Arslan Senki: A Game of Thrones, Dry as Bones

[A review/ ramble about Arslan Senki (anime)]

Arslan Senki seemed promising at first, and I generally like fiction involving monarchies and feuds over thrones (ahem, A Song of Ice and Fire). I was eager to get to the end to see the baddies overthrown and Arslan earn himself his kingdom. Of course it was only halfway through that I realised: Oh shit, this story isn’t anywhere near the end.

I genuinely think that I would have liked this show more if the story had ended. A complete story is always better than an incomplete one, especially when the plot is nothing we haven’t already seen in at least a hundred other historical, war epics and high fantasy fictions. There, actually, is the primary problem with Arslan Senki. It’s nothing new. It didn’t push any boundaries and it didn’t surprise. With a genre like this, the story has to try harder.

as2

Another one of Arslan Senki’s weak points was its characters. Arslan and his team were a collection of extremes right from the start. It begins with the eponymous Arslan himself. Kindness and compassion are wonderful qualities in a leader but the issue with Arslan is that those seem to be his only qualities. His kindness can be excruciating to watch at times, because it’s not just kindness; it’s naivety. It’s not technically wrong for him to be naïve – he’s only fourteen and was raised sheltered from hardship. However, given the situation he ends up in, and with his entire country facing certain calamity, it would have been nice if he could grow up a little faster. On this matter, the portion of the story that was animated certainly doesn’t do his character any favours – it’s far too short to make a real impact. While he does become more resolved regarding his ascension to the throne, he’s still a long way from the king he wants to be.

screenshot-2016-12-12-18-18-37I guess this explains why Narsus, Arslan’s ally and advisor, is often the one making the calls. That doesn’t mean Narsus is a good character though. He’s far too intelligent, and that is almost as vexing as Arslan’s flailing. His strategies are always effective and no matter how dire the situation is, Narsus’ perfect foresight gives Team Arslan a victory. It’s interesting at first but becomes dull quite quickly after that. Then there’s Daryun and his exceptional strength as a soldier. One for brains and one for brawns – how convenient it is for Arslan. The rest of his retinue are just as impressive, and convenient. They don’t have much room to grow and I suppose their general awesomeness also makes them flat and favourless characters.

The show also seriously fails at comedy. Some stories don’t do it, and that’s fine – maybe they’re going for a dark and solemn tone. Some stories like Arslan Senki try and fail quite horribly. Screenshot 2016-12-11 19.00.58.pngIt’s hard for me to put my finger on precisely why their attempts at comedy were not funny but I think it has to do with inappropriateness and improbability. For instance, Alfarid, this girl from the Zot Clan, proclaims herself to be Narsus’ lover, just moments after they meet. I suppose this is intended to be funny, with Narsus protesting and all, but seriously… didn’t her father and various members of her clan just die in that battle where she met Narsus? Shouldn’t she be devastated? Why is she behaving like this? And no, the whole thing with Narsus’ painting isn’t funny either – he’s a smart guy and he should know when he sucks at something. I don’t see why he doesn’t, so I don’t find that funny at all.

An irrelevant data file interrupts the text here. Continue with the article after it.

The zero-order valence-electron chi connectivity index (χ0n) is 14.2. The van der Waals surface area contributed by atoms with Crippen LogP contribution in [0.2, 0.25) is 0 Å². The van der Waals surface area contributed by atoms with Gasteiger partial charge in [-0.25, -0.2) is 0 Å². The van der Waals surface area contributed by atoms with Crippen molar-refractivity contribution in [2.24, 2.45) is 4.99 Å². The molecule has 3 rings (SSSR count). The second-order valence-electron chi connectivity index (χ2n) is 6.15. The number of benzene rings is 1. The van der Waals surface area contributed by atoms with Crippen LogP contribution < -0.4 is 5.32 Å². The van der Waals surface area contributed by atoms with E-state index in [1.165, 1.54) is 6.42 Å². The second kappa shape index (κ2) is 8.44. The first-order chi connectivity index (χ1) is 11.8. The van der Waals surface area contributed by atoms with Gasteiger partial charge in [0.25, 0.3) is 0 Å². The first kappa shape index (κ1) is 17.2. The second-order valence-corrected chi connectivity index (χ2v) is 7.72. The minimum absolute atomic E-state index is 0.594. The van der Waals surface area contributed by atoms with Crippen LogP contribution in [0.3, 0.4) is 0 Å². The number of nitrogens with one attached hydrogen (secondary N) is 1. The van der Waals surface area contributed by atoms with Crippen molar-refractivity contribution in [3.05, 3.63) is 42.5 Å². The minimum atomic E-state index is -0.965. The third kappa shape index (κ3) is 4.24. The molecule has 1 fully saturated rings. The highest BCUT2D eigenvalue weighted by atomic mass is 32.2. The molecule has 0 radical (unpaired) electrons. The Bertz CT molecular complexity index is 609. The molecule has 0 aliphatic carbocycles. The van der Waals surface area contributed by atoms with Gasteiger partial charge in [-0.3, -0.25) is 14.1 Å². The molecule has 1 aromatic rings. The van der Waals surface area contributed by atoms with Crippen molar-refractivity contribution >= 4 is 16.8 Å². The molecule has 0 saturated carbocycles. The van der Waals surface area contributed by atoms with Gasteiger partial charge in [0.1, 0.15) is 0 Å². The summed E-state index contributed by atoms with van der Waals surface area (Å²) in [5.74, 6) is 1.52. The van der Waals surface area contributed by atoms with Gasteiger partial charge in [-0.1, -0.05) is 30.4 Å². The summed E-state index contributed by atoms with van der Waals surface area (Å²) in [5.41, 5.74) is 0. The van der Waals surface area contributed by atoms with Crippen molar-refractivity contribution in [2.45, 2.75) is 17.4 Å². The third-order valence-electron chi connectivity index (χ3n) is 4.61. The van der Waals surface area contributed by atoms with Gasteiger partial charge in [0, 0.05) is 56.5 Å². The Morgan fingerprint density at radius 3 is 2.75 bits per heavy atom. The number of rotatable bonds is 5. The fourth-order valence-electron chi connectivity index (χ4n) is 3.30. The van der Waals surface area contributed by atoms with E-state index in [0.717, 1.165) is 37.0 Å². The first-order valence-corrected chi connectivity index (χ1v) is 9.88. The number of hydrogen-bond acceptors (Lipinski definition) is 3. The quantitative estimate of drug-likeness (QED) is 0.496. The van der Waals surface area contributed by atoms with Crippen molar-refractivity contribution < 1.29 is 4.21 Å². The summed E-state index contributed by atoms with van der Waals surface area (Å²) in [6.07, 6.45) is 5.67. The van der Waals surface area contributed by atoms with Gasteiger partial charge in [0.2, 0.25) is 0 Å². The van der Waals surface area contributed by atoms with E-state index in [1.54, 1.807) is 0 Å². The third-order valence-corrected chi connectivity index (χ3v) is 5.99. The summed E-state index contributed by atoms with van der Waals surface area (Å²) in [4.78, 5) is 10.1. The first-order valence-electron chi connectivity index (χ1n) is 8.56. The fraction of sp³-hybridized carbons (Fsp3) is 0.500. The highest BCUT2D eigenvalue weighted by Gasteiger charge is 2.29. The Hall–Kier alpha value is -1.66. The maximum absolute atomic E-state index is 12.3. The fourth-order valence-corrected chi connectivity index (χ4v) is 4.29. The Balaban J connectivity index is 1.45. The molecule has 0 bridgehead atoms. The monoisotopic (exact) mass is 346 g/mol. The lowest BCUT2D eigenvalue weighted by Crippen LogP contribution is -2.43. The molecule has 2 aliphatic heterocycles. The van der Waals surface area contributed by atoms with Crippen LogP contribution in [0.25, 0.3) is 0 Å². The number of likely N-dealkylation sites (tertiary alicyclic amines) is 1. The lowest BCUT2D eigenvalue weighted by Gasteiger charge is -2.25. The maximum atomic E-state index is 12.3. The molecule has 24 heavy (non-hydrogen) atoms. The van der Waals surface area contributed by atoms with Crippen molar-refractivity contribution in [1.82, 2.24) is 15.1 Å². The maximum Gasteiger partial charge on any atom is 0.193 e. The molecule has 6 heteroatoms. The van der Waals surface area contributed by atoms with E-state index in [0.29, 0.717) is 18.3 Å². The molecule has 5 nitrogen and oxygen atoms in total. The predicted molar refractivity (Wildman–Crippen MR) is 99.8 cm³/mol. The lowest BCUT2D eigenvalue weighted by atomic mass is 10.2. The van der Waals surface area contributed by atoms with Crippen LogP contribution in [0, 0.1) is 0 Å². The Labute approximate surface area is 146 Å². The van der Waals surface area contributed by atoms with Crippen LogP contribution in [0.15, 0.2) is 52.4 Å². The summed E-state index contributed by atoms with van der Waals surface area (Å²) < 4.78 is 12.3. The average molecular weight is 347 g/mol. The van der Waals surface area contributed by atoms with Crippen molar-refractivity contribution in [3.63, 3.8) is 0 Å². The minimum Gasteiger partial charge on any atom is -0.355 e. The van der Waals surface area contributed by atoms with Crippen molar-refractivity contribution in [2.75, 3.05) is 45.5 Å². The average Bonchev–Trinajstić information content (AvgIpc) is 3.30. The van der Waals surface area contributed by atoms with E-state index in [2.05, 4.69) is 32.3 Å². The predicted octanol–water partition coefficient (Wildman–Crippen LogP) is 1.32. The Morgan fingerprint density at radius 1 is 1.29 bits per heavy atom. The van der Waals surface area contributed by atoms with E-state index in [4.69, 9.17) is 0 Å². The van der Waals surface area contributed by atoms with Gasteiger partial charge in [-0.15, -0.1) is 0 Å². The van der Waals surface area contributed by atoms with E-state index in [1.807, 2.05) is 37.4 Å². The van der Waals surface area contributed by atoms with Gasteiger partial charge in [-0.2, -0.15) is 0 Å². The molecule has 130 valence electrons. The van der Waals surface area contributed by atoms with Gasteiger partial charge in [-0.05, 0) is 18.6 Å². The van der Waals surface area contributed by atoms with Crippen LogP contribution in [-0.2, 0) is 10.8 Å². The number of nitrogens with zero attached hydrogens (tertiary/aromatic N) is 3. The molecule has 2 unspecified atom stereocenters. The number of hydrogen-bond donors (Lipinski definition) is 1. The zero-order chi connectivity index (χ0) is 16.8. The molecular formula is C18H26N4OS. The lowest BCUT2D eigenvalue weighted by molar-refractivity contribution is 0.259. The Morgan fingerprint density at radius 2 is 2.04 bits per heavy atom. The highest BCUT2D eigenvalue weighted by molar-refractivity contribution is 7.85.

Good comedy has a lot to do with characters and it’s important that characters are consistent. Situations that are funny with some characters may not be so with others. A character has to be introduced and built properly so that when he or she reacts to a certain situation, the audience can notice it and laugh at it. To me, Arslan Senki didn’t do this. Characters were just randomly thrust into awkward situations and while it was frequently confusing, it was never funny.

So was it altogether horrible? No. The scenes depicting the wars and some of the fights were rather well done. However fights alone do not make a story. Arslan Senki was lacking in many areas. They had one dimensional characters, lame humour and the story was as dry as a bone. Perhaps if the story had been complete, it could have been redeemed to some extent. As it stands, it’s just unsatisfactory on all levels for me.

(If you’ve watched Arslan Senki, and wish to share your thoughts, do leave them here!)

 

Advertisements

3 thoughts on “Arslan Senki: A Game of Thrones, Dry as Bones

Leave a Reply

Fill in your details below or click an icon to log in:

WordPress.com Logo

You are commenting using your WordPress.com account. Log Out / Change )

Twitter picture

You are commenting using your Twitter account. Log Out / Change )

Facebook photo

You are commenting using your Facebook account. Log Out / Change )

Google+ photo

You are commenting using your Google+ account. Log Out / Change )

Connecting to %s